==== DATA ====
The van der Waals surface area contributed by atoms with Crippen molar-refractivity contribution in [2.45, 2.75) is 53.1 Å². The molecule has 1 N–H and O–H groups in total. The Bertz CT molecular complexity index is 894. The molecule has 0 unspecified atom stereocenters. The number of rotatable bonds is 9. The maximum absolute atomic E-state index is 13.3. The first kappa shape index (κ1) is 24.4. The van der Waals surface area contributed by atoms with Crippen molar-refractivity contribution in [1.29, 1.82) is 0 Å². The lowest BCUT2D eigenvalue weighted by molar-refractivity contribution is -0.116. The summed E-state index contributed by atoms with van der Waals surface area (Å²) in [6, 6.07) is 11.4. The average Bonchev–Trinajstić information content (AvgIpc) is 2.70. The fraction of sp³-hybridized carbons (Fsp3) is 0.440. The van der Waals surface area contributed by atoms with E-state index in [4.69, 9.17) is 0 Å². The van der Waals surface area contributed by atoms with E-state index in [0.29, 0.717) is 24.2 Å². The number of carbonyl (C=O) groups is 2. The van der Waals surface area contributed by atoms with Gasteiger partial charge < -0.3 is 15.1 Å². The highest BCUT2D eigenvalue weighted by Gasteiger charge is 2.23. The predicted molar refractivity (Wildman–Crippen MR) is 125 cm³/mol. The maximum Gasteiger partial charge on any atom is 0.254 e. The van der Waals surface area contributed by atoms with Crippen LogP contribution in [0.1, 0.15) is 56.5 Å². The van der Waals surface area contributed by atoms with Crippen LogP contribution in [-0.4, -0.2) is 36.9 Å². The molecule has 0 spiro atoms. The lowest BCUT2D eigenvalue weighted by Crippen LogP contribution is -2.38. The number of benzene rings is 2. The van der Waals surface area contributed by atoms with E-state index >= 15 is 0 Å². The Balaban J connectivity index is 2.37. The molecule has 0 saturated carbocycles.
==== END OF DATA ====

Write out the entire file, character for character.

The van der Waals surface area contributed by atoms with Crippen molar-refractivity contribution in [2.45, 2.75) is 53.1 Å². The molecule has 1 N–H and O–H groups in total. The Bertz CT molecular complexity index is 894. The molecule has 0 unspecified atom stereocenters. The number of rotatable bonds is 9. The maximum absolute atomic E-state index is 13.3. The first kappa shape index (κ1) is 24.4. The van der Waals surface area contributed by atoms with Crippen molar-refractivity contribution in [1.29, 1.82) is 0 Å². The lowest BCUT2D eigenvalue weighted by molar-refractivity contribution is -0.116. The summed E-state index contributed by atoms with van der Waals surface area (Å²) in [6, 6.07) is 11.4. The average Bonchev–Trinajstić information content (AvgIpc) is 2.70. The fraction of sp³-hybridized carbons (Fsp3) is 0.440. The van der Waals surface area contributed by atoms with E-state index in [4.69, 9.17) is 0 Å². The van der Waals surface area contributed by atoms with E-state index in [0.29, 0.717) is 24.2 Å². The number of carbonyl (C=O) groups is 2. The van der Waals surface area contributed by atoms with Gasteiger partial charge < -0.3 is 15.1 Å². The highest BCUT2D eigenvalue weighted by Gasteiger charge is 2.23. The predicted molar refractivity (Wildman–Crippen MR) is 125 cm³/mol. The maximum Gasteiger partial charge on any atom is 0.254 e. The van der Waals surface area contributed by atoms with Crippen LogP contribution in [0.1, 0.15) is 56.5 Å². The van der Waals surface area contributed by atoms with Crippen LogP contribution in [-0.4, -0.2) is 36.9 Å². The molecule has 0 spiro atoms. The lowest BCUT2D eigenvalue weighted by Crippen LogP contribution is -2.38. The number of benzene rings is 2. The van der Waals surface area contributed by atoms with E-state index >= 15 is 0 Å². The Balaban J connectivity index is 2.37. The molecule has 0 saturated carbocycles.